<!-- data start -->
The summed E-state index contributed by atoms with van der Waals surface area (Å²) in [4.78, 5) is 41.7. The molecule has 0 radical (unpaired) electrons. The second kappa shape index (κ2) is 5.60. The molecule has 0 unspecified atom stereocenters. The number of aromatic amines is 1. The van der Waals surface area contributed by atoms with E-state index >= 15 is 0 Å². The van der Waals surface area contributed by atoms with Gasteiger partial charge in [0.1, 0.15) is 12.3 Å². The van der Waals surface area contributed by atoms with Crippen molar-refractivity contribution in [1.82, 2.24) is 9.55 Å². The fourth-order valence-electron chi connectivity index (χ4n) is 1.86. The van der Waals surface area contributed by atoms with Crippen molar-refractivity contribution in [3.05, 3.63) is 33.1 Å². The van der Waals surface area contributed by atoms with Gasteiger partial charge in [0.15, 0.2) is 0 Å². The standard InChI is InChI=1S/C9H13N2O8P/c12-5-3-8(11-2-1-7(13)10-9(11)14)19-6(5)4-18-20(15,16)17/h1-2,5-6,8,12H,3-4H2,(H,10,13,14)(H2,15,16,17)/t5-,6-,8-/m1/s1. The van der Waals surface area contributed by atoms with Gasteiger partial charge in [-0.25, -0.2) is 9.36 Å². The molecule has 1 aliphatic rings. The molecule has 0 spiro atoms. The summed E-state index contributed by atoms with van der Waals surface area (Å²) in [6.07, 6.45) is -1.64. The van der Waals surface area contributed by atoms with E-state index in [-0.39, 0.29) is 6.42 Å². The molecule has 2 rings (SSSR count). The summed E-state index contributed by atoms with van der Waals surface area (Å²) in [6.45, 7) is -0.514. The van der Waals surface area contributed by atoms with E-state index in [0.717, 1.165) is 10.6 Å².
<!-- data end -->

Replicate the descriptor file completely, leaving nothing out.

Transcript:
The summed E-state index contributed by atoms with van der Waals surface area (Å²) in [4.78, 5) is 41.7. The molecule has 0 radical (unpaired) electrons. The second kappa shape index (κ2) is 5.60. The molecule has 0 unspecified atom stereocenters. The number of aromatic amines is 1. The van der Waals surface area contributed by atoms with E-state index >= 15 is 0 Å². The van der Waals surface area contributed by atoms with Gasteiger partial charge in [0.1, 0.15) is 12.3 Å². The van der Waals surface area contributed by atoms with Crippen molar-refractivity contribution in [1.82, 2.24) is 9.55 Å². The fourth-order valence-electron chi connectivity index (χ4n) is 1.86. The van der Waals surface area contributed by atoms with Crippen molar-refractivity contribution in [3.05, 3.63) is 33.1 Å². The van der Waals surface area contributed by atoms with Gasteiger partial charge in [0.15, 0.2) is 0 Å². The standard InChI is InChI=1S/C9H13N2O8P/c12-5-3-8(11-2-1-7(13)10-9(11)14)19-6(5)4-18-20(15,16)17/h1-2,5-6,8,12H,3-4H2,(H,10,13,14)(H2,15,16,17)/t5-,6-,8-/m1/s1. The van der Waals surface area contributed by atoms with Gasteiger partial charge in [-0.25, -0.2) is 9.36 Å². The molecule has 1 aliphatic rings. The molecule has 0 spiro atoms. The summed E-state index contributed by atoms with van der Waals surface area (Å²) in [6.07, 6.45) is -1.64. The van der Waals surface area contributed by atoms with E-state index in [-0.39, 0.29) is 6.42 Å². The molecule has 2 rings (SSSR count). The summed E-state index contributed by atoms with van der Waals surface area (Å²) in [6.45, 7) is -0.514. The van der Waals surface area contributed by atoms with E-state index in [0.717, 1.165) is 10.6 Å².